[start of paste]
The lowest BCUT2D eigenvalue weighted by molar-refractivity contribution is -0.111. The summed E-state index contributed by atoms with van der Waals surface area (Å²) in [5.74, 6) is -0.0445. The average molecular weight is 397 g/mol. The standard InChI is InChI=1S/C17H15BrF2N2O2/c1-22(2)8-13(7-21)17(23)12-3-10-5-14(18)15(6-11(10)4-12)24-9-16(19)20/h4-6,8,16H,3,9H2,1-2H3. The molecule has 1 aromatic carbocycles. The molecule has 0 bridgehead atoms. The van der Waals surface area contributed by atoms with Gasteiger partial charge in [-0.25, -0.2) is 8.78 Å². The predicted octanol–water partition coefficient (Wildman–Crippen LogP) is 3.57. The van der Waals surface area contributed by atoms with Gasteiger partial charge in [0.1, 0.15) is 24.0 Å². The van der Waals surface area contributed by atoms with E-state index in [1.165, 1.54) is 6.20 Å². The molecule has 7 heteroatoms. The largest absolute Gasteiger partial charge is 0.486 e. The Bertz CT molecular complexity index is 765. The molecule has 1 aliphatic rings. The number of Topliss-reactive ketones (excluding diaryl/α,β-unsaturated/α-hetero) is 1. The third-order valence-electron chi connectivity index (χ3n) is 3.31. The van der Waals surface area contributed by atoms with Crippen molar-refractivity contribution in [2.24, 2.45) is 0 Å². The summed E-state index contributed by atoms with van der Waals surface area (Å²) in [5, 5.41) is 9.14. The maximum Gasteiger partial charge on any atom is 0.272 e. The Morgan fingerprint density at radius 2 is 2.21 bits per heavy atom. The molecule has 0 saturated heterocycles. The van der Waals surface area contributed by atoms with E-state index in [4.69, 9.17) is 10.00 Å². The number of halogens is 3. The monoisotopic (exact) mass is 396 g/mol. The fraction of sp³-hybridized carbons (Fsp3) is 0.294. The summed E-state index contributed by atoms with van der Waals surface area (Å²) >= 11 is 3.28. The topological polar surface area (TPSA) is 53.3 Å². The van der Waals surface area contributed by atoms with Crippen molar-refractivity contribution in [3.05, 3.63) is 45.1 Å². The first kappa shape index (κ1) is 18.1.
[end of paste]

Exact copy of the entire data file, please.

The lowest BCUT2D eigenvalue weighted by molar-refractivity contribution is -0.111. The summed E-state index contributed by atoms with van der Waals surface area (Å²) in [5.74, 6) is -0.0445. The average molecular weight is 397 g/mol. The standard InChI is InChI=1S/C17H15BrF2N2O2/c1-22(2)8-13(7-21)17(23)12-3-10-5-14(18)15(6-11(10)4-12)24-9-16(19)20/h4-6,8,16H,3,9H2,1-2H3. The molecule has 1 aromatic carbocycles. The molecule has 0 bridgehead atoms. The van der Waals surface area contributed by atoms with Gasteiger partial charge in [-0.25, -0.2) is 8.78 Å². The predicted octanol–water partition coefficient (Wildman–Crippen LogP) is 3.57. The van der Waals surface area contributed by atoms with Gasteiger partial charge in [0.1, 0.15) is 24.0 Å². The van der Waals surface area contributed by atoms with E-state index in [1.165, 1.54) is 6.20 Å². The molecule has 7 heteroatoms. The largest absolute Gasteiger partial charge is 0.486 e. The Bertz CT molecular complexity index is 765. The molecule has 1 aliphatic rings. The number of Topliss-reactive ketones (excluding diaryl/α,β-unsaturated/α-hetero) is 1. The third-order valence-electron chi connectivity index (χ3n) is 3.31. The van der Waals surface area contributed by atoms with Crippen molar-refractivity contribution in [2.24, 2.45) is 0 Å². The summed E-state index contributed by atoms with van der Waals surface area (Å²) in [5, 5.41) is 9.14. The maximum Gasteiger partial charge on any atom is 0.272 e. The Morgan fingerprint density at radius 2 is 2.21 bits per heavy atom. The molecule has 0 saturated heterocycles. The van der Waals surface area contributed by atoms with E-state index in [4.69, 9.17) is 10.00 Å². The number of halogens is 3. The monoisotopic (exact) mass is 396 g/mol. The fraction of sp³-hybridized carbons (Fsp3) is 0.294. The summed E-state index contributed by atoms with van der Waals surface area (Å²) >= 11 is 3.28. The topological polar surface area (TPSA) is 53.3 Å². The van der Waals surface area contributed by atoms with Crippen molar-refractivity contribution in [3.05, 3.63) is 45.1 Å². The first kappa shape index (κ1) is 18.1.